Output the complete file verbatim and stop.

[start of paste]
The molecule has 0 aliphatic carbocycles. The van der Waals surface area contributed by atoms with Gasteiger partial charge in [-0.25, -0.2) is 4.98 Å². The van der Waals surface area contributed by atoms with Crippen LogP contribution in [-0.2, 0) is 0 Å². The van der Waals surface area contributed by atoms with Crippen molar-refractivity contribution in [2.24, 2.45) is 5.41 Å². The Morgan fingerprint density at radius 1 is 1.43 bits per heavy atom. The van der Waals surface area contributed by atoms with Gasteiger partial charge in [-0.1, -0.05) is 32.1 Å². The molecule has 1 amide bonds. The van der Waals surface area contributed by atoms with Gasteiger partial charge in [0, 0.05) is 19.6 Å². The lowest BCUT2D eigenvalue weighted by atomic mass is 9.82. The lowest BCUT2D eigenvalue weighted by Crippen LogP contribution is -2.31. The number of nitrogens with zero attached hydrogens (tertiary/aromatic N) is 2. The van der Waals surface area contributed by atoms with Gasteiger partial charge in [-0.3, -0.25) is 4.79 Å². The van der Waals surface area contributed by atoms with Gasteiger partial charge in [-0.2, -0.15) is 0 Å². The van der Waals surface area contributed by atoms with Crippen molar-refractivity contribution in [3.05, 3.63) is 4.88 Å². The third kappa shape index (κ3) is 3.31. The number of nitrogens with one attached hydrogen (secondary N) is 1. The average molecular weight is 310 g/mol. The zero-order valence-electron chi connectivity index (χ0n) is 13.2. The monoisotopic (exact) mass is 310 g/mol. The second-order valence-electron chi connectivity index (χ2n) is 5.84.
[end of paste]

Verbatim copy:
The molecule has 0 aliphatic carbocycles. The van der Waals surface area contributed by atoms with Gasteiger partial charge in [-0.25, -0.2) is 4.98 Å². The van der Waals surface area contributed by atoms with Crippen LogP contribution in [-0.2, 0) is 0 Å². The van der Waals surface area contributed by atoms with Crippen molar-refractivity contribution in [2.24, 2.45) is 5.41 Å². The Morgan fingerprint density at radius 1 is 1.43 bits per heavy atom. The van der Waals surface area contributed by atoms with Gasteiger partial charge in [-0.1, -0.05) is 32.1 Å². The molecule has 1 amide bonds. The van der Waals surface area contributed by atoms with Gasteiger partial charge in [0, 0.05) is 19.6 Å². The lowest BCUT2D eigenvalue weighted by atomic mass is 9.82. The lowest BCUT2D eigenvalue weighted by Crippen LogP contribution is -2.31. The number of nitrogens with zero attached hydrogens (tertiary/aromatic N) is 2. The van der Waals surface area contributed by atoms with Gasteiger partial charge in [-0.3, -0.25) is 4.79 Å². The van der Waals surface area contributed by atoms with Gasteiger partial charge in [-0.2, -0.15) is 0 Å². The van der Waals surface area contributed by atoms with Crippen molar-refractivity contribution in [3.05, 3.63) is 4.88 Å². The third kappa shape index (κ3) is 3.31. The number of nitrogens with one attached hydrogen (secondary N) is 1. The average molecular weight is 310 g/mol. The zero-order valence-electron chi connectivity index (χ0n) is 13.2. The monoisotopic (exact) mass is 310 g/mol. The second-order valence-electron chi connectivity index (χ2n) is 5.84.